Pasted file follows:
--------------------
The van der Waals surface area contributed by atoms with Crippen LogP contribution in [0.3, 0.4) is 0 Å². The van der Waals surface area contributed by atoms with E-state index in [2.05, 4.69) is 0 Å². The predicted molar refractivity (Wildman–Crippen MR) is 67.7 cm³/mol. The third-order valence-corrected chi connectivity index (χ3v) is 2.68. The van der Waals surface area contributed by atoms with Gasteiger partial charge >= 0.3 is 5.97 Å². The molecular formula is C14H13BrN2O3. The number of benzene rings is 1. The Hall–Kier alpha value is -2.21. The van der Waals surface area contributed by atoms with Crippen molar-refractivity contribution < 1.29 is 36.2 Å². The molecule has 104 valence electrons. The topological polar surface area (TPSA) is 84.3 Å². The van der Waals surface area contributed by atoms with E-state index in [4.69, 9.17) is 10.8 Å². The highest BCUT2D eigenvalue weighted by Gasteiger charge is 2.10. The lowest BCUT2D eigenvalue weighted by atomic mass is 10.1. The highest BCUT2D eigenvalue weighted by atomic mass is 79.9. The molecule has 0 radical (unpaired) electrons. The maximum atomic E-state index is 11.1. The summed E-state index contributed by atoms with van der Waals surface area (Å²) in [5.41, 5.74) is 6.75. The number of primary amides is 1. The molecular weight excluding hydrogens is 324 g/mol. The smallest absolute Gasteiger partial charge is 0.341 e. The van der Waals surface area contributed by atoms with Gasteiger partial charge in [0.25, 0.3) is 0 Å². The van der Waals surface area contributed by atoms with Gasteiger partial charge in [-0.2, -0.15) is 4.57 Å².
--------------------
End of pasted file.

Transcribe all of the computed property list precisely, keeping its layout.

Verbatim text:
The van der Waals surface area contributed by atoms with Crippen LogP contribution in [0.3, 0.4) is 0 Å². The van der Waals surface area contributed by atoms with E-state index in [2.05, 4.69) is 0 Å². The predicted molar refractivity (Wildman–Crippen MR) is 67.7 cm³/mol. The third-order valence-corrected chi connectivity index (χ3v) is 2.68. The van der Waals surface area contributed by atoms with Gasteiger partial charge >= 0.3 is 5.97 Å². The molecular formula is C14H13BrN2O3. The number of benzene rings is 1. The Hall–Kier alpha value is -2.21. The van der Waals surface area contributed by atoms with Crippen molar-refractivity contribution < 1.29 is 36.2 Å². The molecule has 104 valence electrons. The topological polar surface area (TPSA) is 84.3 Å². The van der Waals surface area contributed by atoms with E-state index in [4.69, 9.17) is 10.8 Å². The highest BCUT2D eigenvalue weighted by Gasteiger charge is 2.10. The lowest BCUT2D eigenvalue weighted by atomic mass is 10.1. The highest BCUT2D eigenvalue weighted by atomic mass is 79.9. The molecule has 0 radical (unpaired) electrons. The maximum atomic E-state index is 11.1. The summed E-state index contributed by atoms with van der Waals surface area (Å²) in [5.41, 5.74) is 6.75. The number of primary amides is 1. The molecular weight excluding hydrogens is 324 g/mol. The smallest absolute Gasteiger partial charge is 0.341 e. The van der Waals surface area contributed by atoms with Gasteiger partial charge in [0.25, 0.3) is 0 Å². The van der Waals surface area contributed by atoms with Gasteiger partial charge in [-0.2, -0.15) is 4.57 Å².